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D-day review: Fully filmi!

Nikhil Advani
Rishi Kapoor, Irrfan, Arjun Rampal, Huma Qureshi, Shruti Haasan, Sriswara, Aakaash Dahiya, Nasser and Chandan Roy Sanyal
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Rishi Kapoor plays 'India's Most Wanted Man' (modelled on Dawood Ibrahim, the hint is in the title I guess). Which is a good thing, considering that Kapoor is in the most interesting phase of his career now. And his most accomplished.

They've named the character Goldman here, and four RAW agents under the guidance of RAW chief Ashwini (Nasser, excellent) are all set to accomplish Operation Goldman. The idea is to catch the criminal alive in Pakistan and bring him to Indian soil.

In a humorous interjection, when asked if he has sent his agents to Pakistan to nab Goldman, the chief responds, 'But Pakistan insists he is not in their country. And to find someone who does not exist, well, we are not that advanced.'

Once set in motion, the film insists on giving you an annoying update every few minutes. Like: '2 hours before Operation Goldman', and '4 hours after Operation Goldman' etcetera.

So the story takes off when Goldman - the paunchy, rose-tinted glasses wearing don - is hell-bent on attending his son's wedding. The ISI, certain that there's going to be an attack on him, try their best to warn him. (Yes, the film shows a direct co-operation between the ISI and, er, Goldman.) Our RAW agents are ready for the kill. What happens after, forms the second half of the film.

The Operation is big and the preparations have taken years. One of the agents, Wali (Irrfan Khan), was sent to Pakistan nine years ago, the other, Rudra (Arjun Rampal), comes to Karachi especially for the Operation, joined by Zoya (Huma Qureshi), who is an explosives expert, and petty criminal Aslam (Aakash Dahiya), who is helping with the operation to make up for jail time.

The film has as many gaffes as it does interesting moments. It is ridiculous to see RAW agents roaming the markets, not using even a hint of disguise, when the Pakistani authorities are gunning for them.

And it's even sillier to see the agents capturing a criminal and letting him have a free hand. They don't handcuff or gag him, but let him sit there, free to talk his nonsense or use his hands to attack them.

But then again, the monologue towards the end is quite exciting, tinged with black humour. This is the part where Kapoor really shines. He's the undisputed scene-stealer in the film.

Irrfan is brilliant in this role as an agent stuck in a dilemma, and Arjun Rampal is interesting to watch as the hot-headed army man-turned-agent, Huma Qureshi is masterful and restrained, while Aakash Dahiya is very good in his brief but effective role.

Shruti Haasan leaves a mark in her brief role and Sriswara as Irrfan's wife with her unconventional looks and talent is one to watch out for.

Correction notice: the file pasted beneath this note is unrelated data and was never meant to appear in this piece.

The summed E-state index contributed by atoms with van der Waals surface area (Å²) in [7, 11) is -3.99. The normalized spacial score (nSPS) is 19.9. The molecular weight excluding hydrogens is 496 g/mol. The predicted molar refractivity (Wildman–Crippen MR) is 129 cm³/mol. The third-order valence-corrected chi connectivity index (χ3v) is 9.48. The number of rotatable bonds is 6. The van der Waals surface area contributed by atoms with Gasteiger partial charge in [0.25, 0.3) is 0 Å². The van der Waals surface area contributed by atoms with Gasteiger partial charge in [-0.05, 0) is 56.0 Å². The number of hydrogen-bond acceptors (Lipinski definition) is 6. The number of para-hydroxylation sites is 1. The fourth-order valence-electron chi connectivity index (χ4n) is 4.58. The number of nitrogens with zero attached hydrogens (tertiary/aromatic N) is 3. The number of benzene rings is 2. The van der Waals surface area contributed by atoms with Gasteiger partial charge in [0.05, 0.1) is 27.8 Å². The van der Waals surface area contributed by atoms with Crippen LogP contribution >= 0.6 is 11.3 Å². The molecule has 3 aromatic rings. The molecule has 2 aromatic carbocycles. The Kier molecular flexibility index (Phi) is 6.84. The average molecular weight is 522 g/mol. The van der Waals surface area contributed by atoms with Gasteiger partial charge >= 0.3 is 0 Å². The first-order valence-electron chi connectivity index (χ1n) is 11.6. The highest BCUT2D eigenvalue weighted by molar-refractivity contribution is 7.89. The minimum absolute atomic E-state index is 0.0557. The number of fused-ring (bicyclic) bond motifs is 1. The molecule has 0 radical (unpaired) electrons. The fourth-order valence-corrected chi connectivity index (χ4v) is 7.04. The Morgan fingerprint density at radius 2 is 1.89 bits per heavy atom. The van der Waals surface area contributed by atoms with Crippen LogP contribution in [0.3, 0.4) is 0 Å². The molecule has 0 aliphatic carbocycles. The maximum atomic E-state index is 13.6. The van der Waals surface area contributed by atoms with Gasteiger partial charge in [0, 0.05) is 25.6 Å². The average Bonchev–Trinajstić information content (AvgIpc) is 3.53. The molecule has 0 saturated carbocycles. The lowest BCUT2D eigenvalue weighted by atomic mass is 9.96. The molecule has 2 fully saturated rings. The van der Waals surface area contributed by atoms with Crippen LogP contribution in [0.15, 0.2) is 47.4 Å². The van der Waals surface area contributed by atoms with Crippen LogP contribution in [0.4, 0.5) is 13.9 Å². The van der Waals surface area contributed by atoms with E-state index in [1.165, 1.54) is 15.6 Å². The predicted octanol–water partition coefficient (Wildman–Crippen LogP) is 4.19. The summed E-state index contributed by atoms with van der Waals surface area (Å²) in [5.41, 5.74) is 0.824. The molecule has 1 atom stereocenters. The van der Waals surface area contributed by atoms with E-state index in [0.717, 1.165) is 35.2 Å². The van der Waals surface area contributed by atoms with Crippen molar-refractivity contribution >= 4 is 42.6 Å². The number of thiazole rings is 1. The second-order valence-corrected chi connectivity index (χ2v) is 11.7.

The film could have followed a straight narrative, but adopts the non-linear style, going back and forth in time to look cool. This causes you to revisit some scenes unnecessarily and you tend to get a bit lost in the middle.

The film is also guilty of killing the Dama Dam Mast Kalandar by making Rajpal Yadav perform it without any essence of the beauty of the song. But the songs are essentially beautiful. Alvida has been captured beautifully even if it glamorises a gruesome murder. It is in these bursts that you notice Nikhil Advani's sense of style.

Most will remember Advani from his debut film Kal Ho Naa Ho. He went on to make Salaam-E-Ishq, Chandi Chowk to China, Patiala House and finally the animated Delhi Safari. And he comes back with D-Day, a completely alien genre for him.

Advani's strength lies in choosing the right cast and crew and extracting incredible work out of them. Having made candy-floss rom-coms and an animation so far, he is surprising comfortable with gore and action. (There are some gruesome scenes in the film and the action is superlative.)

Another admirable trait is his attempt at humanising the characters, who are tied between duty, honour and country, while also feeling for the ones they love.

With dialogue (Ritesh Shah and Niranjan Iyengar) that's seeti-inducing yet not over-the-top, Advani manages to present the film - based on an improbable event - with conviction.

One wishes he had been just as subtle towards the end, with the Indian flag fluttering and dialogue about 'hamare log' and a 'badla hua India'.

D-Day is a realistically shot, fantasy film. Fantasy because such unwavering (and foolish) agents, charismatic criminals, ambitious operations and miraculous outcomes exist only in the movies. It's fully filmi with the big story, stars, and dialoguebaazi.

This one is worth your time if you're fond of the crash, boom, bang genre.

Rating: 3 stars


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